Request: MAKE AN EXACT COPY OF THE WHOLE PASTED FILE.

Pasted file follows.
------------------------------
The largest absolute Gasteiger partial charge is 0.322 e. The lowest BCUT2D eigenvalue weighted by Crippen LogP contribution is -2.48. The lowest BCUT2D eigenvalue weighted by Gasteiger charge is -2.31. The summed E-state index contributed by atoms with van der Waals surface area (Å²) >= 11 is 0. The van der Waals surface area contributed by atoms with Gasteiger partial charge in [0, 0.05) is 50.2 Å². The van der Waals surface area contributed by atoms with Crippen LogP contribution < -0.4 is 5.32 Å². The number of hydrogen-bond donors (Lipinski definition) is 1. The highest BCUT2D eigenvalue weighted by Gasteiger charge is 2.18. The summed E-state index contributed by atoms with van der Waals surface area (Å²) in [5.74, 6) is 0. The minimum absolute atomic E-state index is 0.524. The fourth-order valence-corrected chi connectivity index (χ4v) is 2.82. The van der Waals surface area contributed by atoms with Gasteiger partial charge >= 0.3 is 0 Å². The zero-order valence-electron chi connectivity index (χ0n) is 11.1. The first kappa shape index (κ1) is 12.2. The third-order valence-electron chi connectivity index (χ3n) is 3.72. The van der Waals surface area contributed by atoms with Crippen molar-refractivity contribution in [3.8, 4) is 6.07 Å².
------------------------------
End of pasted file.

The largest absolute Gasteiger partial charge is 0.322 e. The lowest BCUT2D eigenvalue weighted by Crippen LogP contribution is -2.48. The lowest BCUT2D eigenvalue weighted by Gasteiger charge is -2.31. The summed E-state index contributed by atoms with van der Waals surface area (Å²) >= 11 is 0. The van der Waals surface area contributed by atoms with Gasteiger partial charge in [0, 0.05) is 50.2 Å². The van der Waals surface area contributed by atoms with Crippen LogP contribution < -0.4 is 5.32 Å². The number of hydrogen-bond donors (Lipinski definition) is 1. The highest BCUT2D eigenvalue weighted by Gasteiger charge is 2.18. The summed E-state index contributed by atoms with van der Waals surface area (Å²) in [5.74, 6) is 0. The minimum absolute atomic E-state index is 0.524. The fourth-order valence-corrected chi connectivity index (χ4v) is 2.82. The van der Waals surface area contributed by atoms with Gasteiger partial charge >= 0.3 is 0 Å². The zero-order valence-electron chi connectivity index (χ0n) is 11.1. The first kappa shape index (κ1) is 12.2. The third-order valence-electron chi connectivity index (χ3n) is 3.72. The van der Waals surface area contributed by atoms with Crippen molar-refractivity contribution in [3.8, 4) is 6.07 Å².